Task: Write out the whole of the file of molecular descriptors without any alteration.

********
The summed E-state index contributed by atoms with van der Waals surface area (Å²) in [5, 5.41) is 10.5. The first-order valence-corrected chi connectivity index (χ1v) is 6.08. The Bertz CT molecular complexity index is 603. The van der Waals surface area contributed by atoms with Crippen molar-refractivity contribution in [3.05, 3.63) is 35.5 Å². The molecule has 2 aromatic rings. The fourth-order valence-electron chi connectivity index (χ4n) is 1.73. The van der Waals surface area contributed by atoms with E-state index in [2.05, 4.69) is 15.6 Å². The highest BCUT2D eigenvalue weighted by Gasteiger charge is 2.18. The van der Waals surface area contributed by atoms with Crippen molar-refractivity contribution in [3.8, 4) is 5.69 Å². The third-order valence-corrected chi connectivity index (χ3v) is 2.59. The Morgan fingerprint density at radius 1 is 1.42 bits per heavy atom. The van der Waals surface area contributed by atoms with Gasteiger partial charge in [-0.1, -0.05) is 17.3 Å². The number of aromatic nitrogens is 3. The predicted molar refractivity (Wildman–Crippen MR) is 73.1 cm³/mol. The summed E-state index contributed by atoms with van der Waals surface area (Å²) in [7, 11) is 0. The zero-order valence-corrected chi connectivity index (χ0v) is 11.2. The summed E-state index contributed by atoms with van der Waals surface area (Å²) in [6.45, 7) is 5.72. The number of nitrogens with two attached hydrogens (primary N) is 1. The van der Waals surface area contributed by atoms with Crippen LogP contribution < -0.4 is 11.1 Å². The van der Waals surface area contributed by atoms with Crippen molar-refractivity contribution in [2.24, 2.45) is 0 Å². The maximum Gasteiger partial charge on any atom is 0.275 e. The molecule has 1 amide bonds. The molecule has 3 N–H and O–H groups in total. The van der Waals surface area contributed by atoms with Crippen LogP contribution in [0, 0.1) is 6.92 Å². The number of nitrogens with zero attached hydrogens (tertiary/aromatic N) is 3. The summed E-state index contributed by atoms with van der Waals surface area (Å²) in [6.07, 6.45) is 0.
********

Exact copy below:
The summed E-state index contributed by atoms with van der Waals surface area (Å²) in [5, 5.41) is 10.5. The first-order valence-corrected chi connectivity index (χ1v) is 6.08. The Bertz CT molecular complexity index is 603. The van der Waals surface area contributed by atoms with Crippen molar-refractivity contribution in [3.05, 3.63) is 35.5 Å². The molecule has 2 aromatic rings. The fourth-order valence-electron chi connectivity index (χ4n) is 1.73. The van der Waals surface area contributed by atoms with E-state index in [2.05, 4.69) is 15.6 Å². The highest BCUT2D eigenvalue weighted by Gasteiger charge is 2.18. The van der Waals surface area contributed by atoms with Crippen molar-refractivity contribution in [3.8, 4) is 5.69 Å². The third-order valence-corrected chi connectivity index (χ3v) is 2.59. The Morgan fingerprint density at radius 1 is 1.42 bits per heavy atom. The van der Waals surface area contributed by atoms with Gasteiger partial charge in [-0.1, -0.05) is 17.3 Å². The number of aromatic nitrogens is 3. The predicted molar refractivity (Wildman–Crippen MR) is 73.1 cm³/mol. The summed E-state index contributed by atoms with van der Waals surface area (Å²) in [7, 11) is 0. The zero-order valence-corrected chi connectivity index (χ0v) is 11.2. The summed E-state index contributed by atoms with van der Waals surface area (Å²) in [6.45, 7) is 5.72. The number of nitrogens with two attached hydrogens (primary N) is 1. The van der Waals surface area contributed by atoms with Crippen LogP contribution < -0.4 is 11.1 Å². The van der Waals surface area contributed by atoms with Crippen molar-refractivity contribution in [2.24, 2.45) is 0 Å². The maximum Gasteiger partial charge on any atom is 0.275 e. The molecule has 1 amide bonds. The molecule has 3 N–H and O–H groups in total. The van der Waals surface area contributed by atoms with Crippen LogP contribution in [0, 0.1) is 6.92 Å². The number of nitrogens with zero attached hydrogens (tertiary/aromatic N) is 3. The summed E-state index contributed by atoms with van der Waals surface area (Å²) in [6.07, 6.45) is 0.